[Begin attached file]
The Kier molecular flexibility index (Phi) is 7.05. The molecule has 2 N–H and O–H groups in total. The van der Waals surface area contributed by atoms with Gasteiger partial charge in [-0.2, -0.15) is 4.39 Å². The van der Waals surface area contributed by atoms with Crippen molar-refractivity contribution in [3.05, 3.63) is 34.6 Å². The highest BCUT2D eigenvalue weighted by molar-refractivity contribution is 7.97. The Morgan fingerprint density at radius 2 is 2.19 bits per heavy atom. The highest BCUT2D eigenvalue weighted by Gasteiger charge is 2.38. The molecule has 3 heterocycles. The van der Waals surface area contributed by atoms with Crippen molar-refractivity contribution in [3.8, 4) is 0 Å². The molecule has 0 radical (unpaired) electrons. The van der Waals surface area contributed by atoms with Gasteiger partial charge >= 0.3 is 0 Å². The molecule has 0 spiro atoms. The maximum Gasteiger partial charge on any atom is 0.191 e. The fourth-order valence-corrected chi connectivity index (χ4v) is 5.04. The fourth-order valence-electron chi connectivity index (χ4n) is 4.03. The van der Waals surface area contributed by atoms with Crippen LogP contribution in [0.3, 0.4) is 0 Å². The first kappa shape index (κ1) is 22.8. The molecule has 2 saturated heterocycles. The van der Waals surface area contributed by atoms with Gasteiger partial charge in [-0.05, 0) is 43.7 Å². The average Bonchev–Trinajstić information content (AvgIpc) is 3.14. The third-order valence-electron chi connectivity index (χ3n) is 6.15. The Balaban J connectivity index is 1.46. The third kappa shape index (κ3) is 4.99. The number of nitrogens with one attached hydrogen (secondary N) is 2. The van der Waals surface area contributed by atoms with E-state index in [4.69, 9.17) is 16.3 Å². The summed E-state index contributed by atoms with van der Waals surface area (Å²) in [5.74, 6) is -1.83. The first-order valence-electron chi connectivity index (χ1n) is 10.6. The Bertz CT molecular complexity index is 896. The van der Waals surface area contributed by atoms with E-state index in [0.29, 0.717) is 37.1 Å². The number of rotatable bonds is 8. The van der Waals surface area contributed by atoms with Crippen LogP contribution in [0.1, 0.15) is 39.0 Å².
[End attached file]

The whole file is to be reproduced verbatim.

The Kier molecular flexibility index (Phi) is 7.05. The molecule has 2 N–H and O–H groups in total. The van der Waals surface area contributed by atoms with Gasteiger partial charge in [-0.2, -0.15) is 4.39 Å². The van der Waals surface area contributed by atoms with Crippen molar-refractivity contribution in [3.05, 3.63) is 34.6 Å². The highest BCUT2D eigenvalue weighted by molar-refractivity contribution is 7.97. The Morgan fingerprint density at radius 2 is 2.19 bits per heavy atom. The highest BCUT2D eigenvalue weighted by Gasteiger charge is 2.38. The molecule has 3 heterocycles. The van der Waals surface area contributed by atoms with Crippen molar-refractivity contribution in [3.8, 4) is 0 Å². The molecule has 0 radical (unpaired) electrons. The van der Waals surface area contributed by atoms with Gasteiger partial charge >= 0.3 is 0 Å². The molecule has 0 spiro atoms. The maximum Gasteiger partial charge on any atom is 0.191 e. The fourth-order valence-corrected chi connectivity index (χ4v) is 5.04. The fourth-order valence-electron chi connectivity index (χ4n) is 4.03. The van der Waals surface area contributed by atoms with Crippen LogP contribution in [0.3, 0.4) is 0 Å². The first kappa shape index (κ1) is 22.8. The molecule has 2 saturated heterocycles. The van der Waals surface area contributed by atoms with Gasteiger partial charge in [-0.05, 0) is 43.7 Å². The average Bonchev–Trinajstić information content (AvgIpc) is 3.14. The third-order valence-electron chi connectivity index (χ3n) is 6.15. The Balaban J connectivity index is 1.46. The third kappa shape index (κ3) is 4.99. The number of nitrogens with one attached hydrogen (secondary N) is 2. The van der Waals surface area contributed by atoms with E-state index in [4.69, 9.17) is 16.3 Å². The summed E-state index contributed by atoms with van der Waals surface area (Å²) in [5.74, 6) is -1.83. The first-order valence-electron chi connectivity index (χ1n) is 10.6. The Bertz CT molecular complexity index is 896. The van der Waals surface area contributed by atoms with E-state index in [0.29, 0.717) is 37.1 Å². The number of rotatable bonds is 8. The van der Waals surface area contributed by atoms with Crippen LogP contribution in [0.1, 0.15) is 39.0 Å².